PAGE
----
The Baby Boomers (and probably earlier Americans) that had lived in the United States for more than a generation tended to have material goods of consistent grade. If you had hand-me-down furniture, chances were you didn’t eat out much unless it was fast food, wore hand-me-down clothing, went to public schools, and if you had a car, drove a small Chevy, GM, or Ford (before the nineties Japanese cars had high tariffs) and kept it until it stopped working. If you were ‘comfortable’, you probably had had decent quality furniture, some technological gadgets, maybe some music or dance lessons or sports for the kids, a mid-size or minivan, and went out to dinner once a week. If you were more than comfortable, my impression is everything in your house was supposed to be expensive unless it had sentimental value.
Today, many young people are opting to ‘trade up.’ Within our budgets, we choose what’s emotionally important to us and invest proportionally more in that good or service and cut on other things. A well-to-do person can have a smartphone, a Roomba, a semi-pro camera, two computers and a tablet, a big entertainment center…and IKEA furniture and no pants that cost more than $30. Another person might take singing lessons, nice audio speakers for the home, $80 bras, and share a place with many roommates, get $20 haircuts, and always brew their own coffee which they bought at the grocery store instead of stopping in a coffee shop.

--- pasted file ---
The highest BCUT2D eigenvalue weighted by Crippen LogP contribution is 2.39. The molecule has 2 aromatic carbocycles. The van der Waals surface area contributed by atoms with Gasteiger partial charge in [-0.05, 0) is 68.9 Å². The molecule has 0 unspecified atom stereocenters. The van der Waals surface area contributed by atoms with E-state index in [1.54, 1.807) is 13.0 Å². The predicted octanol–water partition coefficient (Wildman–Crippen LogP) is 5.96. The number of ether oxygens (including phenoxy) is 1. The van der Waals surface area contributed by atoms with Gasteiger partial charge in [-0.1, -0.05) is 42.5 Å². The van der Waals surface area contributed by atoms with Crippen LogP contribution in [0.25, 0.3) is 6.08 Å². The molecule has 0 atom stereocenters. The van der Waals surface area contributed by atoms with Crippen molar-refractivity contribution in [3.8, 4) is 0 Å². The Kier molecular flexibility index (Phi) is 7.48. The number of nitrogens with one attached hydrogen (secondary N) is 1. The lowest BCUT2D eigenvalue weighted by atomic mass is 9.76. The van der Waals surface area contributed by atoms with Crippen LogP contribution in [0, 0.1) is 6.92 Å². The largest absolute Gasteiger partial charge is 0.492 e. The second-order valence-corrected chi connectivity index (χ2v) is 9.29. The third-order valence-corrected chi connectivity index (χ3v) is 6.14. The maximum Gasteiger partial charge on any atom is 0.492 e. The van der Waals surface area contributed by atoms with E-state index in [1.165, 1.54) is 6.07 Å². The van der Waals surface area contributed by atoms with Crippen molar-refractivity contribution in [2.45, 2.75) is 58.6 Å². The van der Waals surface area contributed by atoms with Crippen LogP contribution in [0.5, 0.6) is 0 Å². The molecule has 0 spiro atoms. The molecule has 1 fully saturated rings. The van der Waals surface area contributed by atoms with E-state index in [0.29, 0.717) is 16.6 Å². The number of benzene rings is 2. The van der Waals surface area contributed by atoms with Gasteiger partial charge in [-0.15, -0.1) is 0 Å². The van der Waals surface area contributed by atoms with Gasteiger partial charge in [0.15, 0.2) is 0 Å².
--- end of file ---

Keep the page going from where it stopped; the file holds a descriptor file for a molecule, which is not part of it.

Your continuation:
This applies to lingerie buying as well. You can buy Parfait by Affinitas, Lepel, Pour Moi? and sale lingerie most of the time (or just not have a ton of bras) to save for one Angela Friedman or Christine (often considered luxury) piece. Or like the person above, spend money on pricier bras and have roommates who may hate you. Many people who wear lingerie are on a budget. I tend to buy big brand bras, underpants from $8-20, and simple chemises, pajamas, and loungewear. I go for variety rather than mega high end garments in my bra drawer. (One could argue that the Masquerade bras are high end, but $80 rather than $60 does not seem to be super luxe to me compared to La Perla, Agent Provocateur, Lise Charmel…)